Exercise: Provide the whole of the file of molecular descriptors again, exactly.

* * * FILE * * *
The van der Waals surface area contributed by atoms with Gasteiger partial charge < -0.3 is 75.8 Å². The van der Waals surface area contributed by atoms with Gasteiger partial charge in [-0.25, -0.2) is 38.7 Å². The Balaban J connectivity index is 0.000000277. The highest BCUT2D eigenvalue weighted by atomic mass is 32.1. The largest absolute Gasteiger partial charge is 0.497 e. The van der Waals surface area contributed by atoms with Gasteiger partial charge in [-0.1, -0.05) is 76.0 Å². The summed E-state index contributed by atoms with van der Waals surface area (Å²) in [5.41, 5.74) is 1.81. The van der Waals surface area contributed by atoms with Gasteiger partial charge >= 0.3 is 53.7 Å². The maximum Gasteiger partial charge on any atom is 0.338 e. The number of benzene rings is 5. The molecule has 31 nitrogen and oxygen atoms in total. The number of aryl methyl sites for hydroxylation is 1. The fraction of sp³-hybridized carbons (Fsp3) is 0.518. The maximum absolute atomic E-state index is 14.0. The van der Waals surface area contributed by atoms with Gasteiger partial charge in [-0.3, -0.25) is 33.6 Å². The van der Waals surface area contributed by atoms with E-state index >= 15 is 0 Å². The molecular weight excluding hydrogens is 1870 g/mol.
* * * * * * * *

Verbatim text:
The van der Waals surface area contributed by atoms with Gasteiger partial charge < -0.3 is 75.8 Å². The van der Waals surface area contributed by atoms with Gasteiger partial charge in [-0.25, -0.2) is 38.7 Å². The Balaban J connectivity index is 0.000000277. The highest BCUT2D eigenvalue weighted by atomic mass is 32.1. The largest absolute Gasteiger partial charge is 0.497 e. The van der Waals surface area contributed by atoms with Gasteiger partial charge in [-0.1, -0.05) is 76.0 Å². The summed E-state index contributed by atoms with van der Waals surface area (Å²) in [5.41, 5.74) is 1.81. The van der Waals surface area contributed by atoms with Gasteiger partial charge >= 0.3 is 53.7 Å². The maximum Gasteiger partial charge on any atom is 0.338 e. The number of benzene rings is 5. The molecule has 31 nitrogen and oxygen atoms in total. The number of aryl methyl sites for hydroxylation is 1. The fraction of sp³-hybridized carbons (Fsp3) is 0.518. The maximum absolute atomic E-state index is 14.0. The van der Waals surface area contributed by atoms with Gasteiger partial charge in [-0.3, -0.25) is 33.6 Å². The van der Waals surface area contributed by atoms with E-state index >= 15 is 0 Å². The molecular weight excluding hydrogens is 1870 g/mol.